Culturally Tailored Products

As it continues to grow its market share, Canyon National Bank is confident that its combination of Native American cultural expertise and solid capitalization will enable it to meet the needs of bank customers everywhere in Indian Country.

The bank’s distinct products and services include a minor trust deposit account, and need-specific workshops for school-aged children, budding entrepreneurs, prospective homebuyers, and teens anticipating receipt of trust monies. 

Bank employees are also trained to focus on Native American customer needs. Not only are they experts in tribal-specific programs, many employees help customers find outside resources that can provide other nonbanking services.

Providing financial services at the tribal level has posed another set of challenges and opportunities. Canyon has structured loans to sovereign nations, which required developing the trust of historically underserved individuals.  Tribes and their land are protected entities by virtue of their legal status as sovereign domestic nations.  Thus, a thorough knowledge of tribal law, creative intellect, and political awareness are required when working with tribes. 

Government Loan Expertise

Even something as routine as mortgage lending is different when a bank enters the Native American market. During the past 18 months, Canyon National Bank has established itself as a lead processor of the U.S. Department of Housing and Urban Development’s Indian Home Loan Guarantee Program (Section 184).  The Section 184 program provides Native Americans with homeownership opportunities throughout Indian country in the United States. The program was developed specifically for Native Americans seeking homeownership opportunities on fee simple land, on Tribal Trust Land, or on individually allotted land on a reservation.  The number of people that did not realize they were eligible for this home loan product surprised us.  It is so rewarding to see families buying the home of their dreams and know that they are being treated fairly.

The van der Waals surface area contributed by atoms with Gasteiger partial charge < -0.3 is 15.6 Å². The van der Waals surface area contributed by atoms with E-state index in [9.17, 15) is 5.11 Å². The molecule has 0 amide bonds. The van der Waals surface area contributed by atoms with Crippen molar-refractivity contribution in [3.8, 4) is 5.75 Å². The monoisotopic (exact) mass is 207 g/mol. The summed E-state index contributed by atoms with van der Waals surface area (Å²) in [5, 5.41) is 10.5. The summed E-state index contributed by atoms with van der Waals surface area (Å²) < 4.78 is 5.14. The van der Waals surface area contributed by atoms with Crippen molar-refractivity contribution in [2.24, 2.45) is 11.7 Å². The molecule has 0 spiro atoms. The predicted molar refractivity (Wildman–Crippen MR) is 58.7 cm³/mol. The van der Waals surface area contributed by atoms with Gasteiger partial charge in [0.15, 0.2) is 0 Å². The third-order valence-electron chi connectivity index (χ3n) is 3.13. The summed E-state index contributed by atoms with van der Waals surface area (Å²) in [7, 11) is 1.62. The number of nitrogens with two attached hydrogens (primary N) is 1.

Market Sensitivities

Even for a bank familiar with Native American culture, the obstacles involved in home mortgage lending can be frustrating. For instance, leasehold interests can satisfy most secondary market loan collateralization issues, but sometimes tribes want input on structuring loan documents.  Once a tribe wanted to apply tribal law to a leasehold agreement. Canyon had to decline this request. Fortunately, the tribe withdrew this condition, and we were able to make mortgages in that community. 

Gaining trust and respecting tribal culture are significant requisites for working in Indian Country.  Like all bank customers, Native Americans also expect to be treated with integrity and respect. However, the political sensitivity of a government infrastructure intricately woven by generations of family ties can be difficult to manage.

In one particular case, the bank had established a strong, five-year relationship with a tribe.  A dramatic shift in a tribal council election replaced long-standing members with representatives from different lineal families whose ideas varied considerably from their predecessors. The new regime was cautious of the bank’s relationship with the former council and within a matter of months, completely unraveled years of stable progress.  These situations, albeit infrequent, highlight a bank’s vulnerability to political changes in Indian Country.

Regardless of these challenges, Canyon keenly appreciates Native American culture and successfully fills a niche providing Indian Country access to financial empowerment. Our bank is staffed with people who are passionate about helping other people.  Those of us who work at Canyon National Bank see ourselves as liaisons who help bridge two worlds. On one side, we are bank experts committed to working with the regulatory bodies to resolve issues that have been historically thorny. On the other side, we are committed to understanding Native American law, Native American culture, and gaming. When we bring together our expertise from both worlds, Canyon National Bank creates fiscal benefits for all our customers. 

For additional information, contact Valerie Van Winkle at (760) 325-4442.